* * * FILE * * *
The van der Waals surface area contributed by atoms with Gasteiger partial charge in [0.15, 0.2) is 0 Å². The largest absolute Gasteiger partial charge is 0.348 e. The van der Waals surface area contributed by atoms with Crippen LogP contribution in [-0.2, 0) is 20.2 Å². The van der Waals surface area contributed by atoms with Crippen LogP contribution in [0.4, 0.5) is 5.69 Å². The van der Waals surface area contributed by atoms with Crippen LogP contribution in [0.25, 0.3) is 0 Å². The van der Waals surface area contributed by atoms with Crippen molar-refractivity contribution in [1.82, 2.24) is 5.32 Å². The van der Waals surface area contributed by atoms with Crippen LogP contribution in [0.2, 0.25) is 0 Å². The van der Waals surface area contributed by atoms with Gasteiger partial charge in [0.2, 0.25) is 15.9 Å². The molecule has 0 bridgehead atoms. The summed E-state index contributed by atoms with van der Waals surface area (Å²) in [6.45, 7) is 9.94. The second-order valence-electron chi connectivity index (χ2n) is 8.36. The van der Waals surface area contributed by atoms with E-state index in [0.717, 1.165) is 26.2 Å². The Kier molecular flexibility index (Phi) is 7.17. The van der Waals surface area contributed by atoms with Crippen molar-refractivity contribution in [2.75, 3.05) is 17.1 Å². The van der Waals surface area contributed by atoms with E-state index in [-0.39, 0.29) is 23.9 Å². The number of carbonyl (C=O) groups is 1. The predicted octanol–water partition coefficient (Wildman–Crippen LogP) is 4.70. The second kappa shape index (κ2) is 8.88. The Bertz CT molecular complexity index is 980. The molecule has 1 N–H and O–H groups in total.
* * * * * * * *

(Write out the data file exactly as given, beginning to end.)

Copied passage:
The van der Waals surface area contributed by atoms with Gasteiger partial charge in [0.15, 0.2) is 0 Å². The largest absolute Gasteiger partial charge is 0.348 e. The van der Waals surface area contributed by atoms with Crippen LogP contribution in [-0.2, 0) is 20.2 Å². The van der Waals surface area contributed by atoms with Crippen LogP contribution in [0.4, 0.5) is 5.69 Å². The van der Waals surface area contributed by atoms with Crippen LogP contribution in [0.25, 0.3) is 0 Å². The van der Waals surface area contributed by atoms with Crippen molar-refractivity contribution in [1.82, 2.24) is 5.32 Å². The van der Waals surface area contributed by atoms with Crippen LogP contribution in [0.2, 0.25) is 0 Å². The van der Waals surface area contributed by atoms with Gasteiger partial charge in [0.2, 0.25) is 15.9 Å². The molecule has 0 bridgehead atoms. The summed E-state index contributed by atoms with van der Waals surface area (Å²) in [6.45, 7) is 9.94. The second-order valence-electron chi connectivity index (χ2n) is 8.36. The van der Waals surface area contributed by atoms with E-state index in [0.717, 1.165) is 26.2 Å². The Kier molecular flexibility index (Phi) is 7.17. The van der Waals surface area contributed by atoms with Crippen molar-refractivity contribution in [2.75, 3.05) is 17.1 Å². The van der Waals surface area contributed by atoms with E-state index in [-0.39, 0.29) is 23.9 Å². The number of carbonyl (C=O) groups is 1. The predicted octanol–water partition coefficient (Wildman–Crippen LogP) is 4.70. The second kappa shape index (κ2) is 8.88. The Bertz CT molecular complexity index is 980. The molecule has 1 N–H and O–H groups in total.